The New Year started with one more new slogan; Niti Aayog in place of Planning Commission.
A National Institution for Transforming India (NITI) was announced by Prime Minister Narendra Modi from the Red Fort last August that the Planning Commission was going to be no more. It was going to be suitably translated to NitiAayog, with five members and with all chief ministers on board.
The big change; there being no Deputy Chairman anymore; to be replaced by a CEO. With names changed, the Aayog will in all probability continue to do what it had done all along. It continues working from its majestic building and with its 1000 strong staff. There was just no Deputy Chairmen or his small army of members. The Prime Minister so far has appointed Sindhushree as the CEO, Arvind Panagariya as Vice Chairman with two full-time members – economist Bibek Debroy and secretary of defence V.K. Saraswat. The other members and invitees are all from the Union Cabinet.
The NDA government had everything going for it from May. A thoroughly discredited government was decimated; a new government put in place with a clear majority. The middle class Indian, most upset with expenditures on poverty alleviation, high interest rates and black money stashed abroad, was rooting for change. This articulate class demanded action. It wanted subsidies slashed, taxes cut, FDI opened up and environmental regulation scrapped. It was tired of old-fashioned conservatism that wanted food security, argued for investment in public health and nationalised large industry.
The honeymoon started well. A new energy was evident and the Prime Minister meant business. The bureaucracy was first shown its place. No more golf club lunches, babus coming to office on time and recording attendances. Ministers on surprise checks and errant officers punished by cutting leave. No longer would you need to pay that ten-rupee fee to sleepy notaries who attested various declarations and affidavits. And wonder of wonders, petrol and diesel prices came down. Japan promised 35 billions of dollars of investment in India. The Chinese President visited and promised a 100 billion.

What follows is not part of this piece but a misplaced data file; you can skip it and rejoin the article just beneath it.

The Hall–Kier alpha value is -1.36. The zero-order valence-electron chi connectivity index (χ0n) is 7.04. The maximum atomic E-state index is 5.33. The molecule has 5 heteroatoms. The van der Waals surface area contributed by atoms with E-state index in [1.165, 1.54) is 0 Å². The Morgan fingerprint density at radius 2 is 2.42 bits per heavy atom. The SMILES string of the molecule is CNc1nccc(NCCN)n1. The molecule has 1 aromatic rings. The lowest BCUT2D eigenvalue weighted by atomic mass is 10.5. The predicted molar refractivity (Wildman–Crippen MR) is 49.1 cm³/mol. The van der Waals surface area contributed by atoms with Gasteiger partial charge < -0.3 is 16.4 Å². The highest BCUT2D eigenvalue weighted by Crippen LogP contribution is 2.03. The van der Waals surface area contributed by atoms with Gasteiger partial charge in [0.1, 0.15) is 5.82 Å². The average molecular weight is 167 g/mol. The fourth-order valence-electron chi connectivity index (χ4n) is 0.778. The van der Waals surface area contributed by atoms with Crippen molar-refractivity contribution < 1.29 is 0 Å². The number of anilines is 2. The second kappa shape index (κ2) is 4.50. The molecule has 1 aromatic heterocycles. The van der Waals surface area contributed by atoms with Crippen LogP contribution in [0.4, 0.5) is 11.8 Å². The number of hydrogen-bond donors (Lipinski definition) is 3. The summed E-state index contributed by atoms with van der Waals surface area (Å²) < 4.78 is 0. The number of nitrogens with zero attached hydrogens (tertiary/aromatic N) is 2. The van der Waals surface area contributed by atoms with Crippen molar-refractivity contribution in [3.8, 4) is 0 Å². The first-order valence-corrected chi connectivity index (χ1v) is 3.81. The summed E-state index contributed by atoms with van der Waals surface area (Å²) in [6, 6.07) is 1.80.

Then the cookie started crumbling. Japanese investments actually went lower and lower until they went even lower than they were in 2013. China aggressively announced that its army is ready for regional war; then said it wasn’t meant for India. The 100 billion dollar investment promise was explained away by talk of spreading it over several years. The tall claims on bringing back black money from Swiss accounts became a sordid thorn in the flesh, and Venkaiah Naidu had to come up with a most audacious explanation saying that the promise was not on bringing back the money but on initiating action! A number of ruling party MPs started asking tough questions and Venkaiah again had to appeal to his party men not to embarrass their own ministers.
The problem is that the middle class in India got swayed by slogans. Make in India, proclaims the PM. The RBI Governor doesn’t quite agree. The manufacturers smirk, we need electricity to make in India or for India. The debt ridden corporate sector is hopping mad. You promised interest rates would come down, and now you say the RBI Governor doesn’t agree! The huge loans taken five years ago are destroying bottom lines, and therefore we have no choice but to build non-performing assets for banks who gave us money. Bank NPAs have reached a level we haven’t seen in recent times, and the financial sector is under tremendous strain. On top of this, you want us to borrow more and create capacity and jobs! Go get those interest rates down first, restructure our loans, spend more government money and create demand, and protect us with higher tariffs and with differential rules on government procurement.
The food security will be brought down, said another slogan. These lazy poor should not be given doles. Then the government does something spectacular. A suave commerce minister fights for retaining high levels of food security at the WTO and comes back claiming victory. India will not be questioned on its food security programme any more. And even the most diehard fan of the Prime Minister now does not take the black money slogan seriously. We will clean the rivers. Jan Dhan will open hundreds and millions of bank accounts. Bharat will be digital and 100 cities will be smart. The problem with so many slogans is that the aggregate capital outlay is exorbitant and cannot be allocated as even the normal and conservative tax collection target is not being met.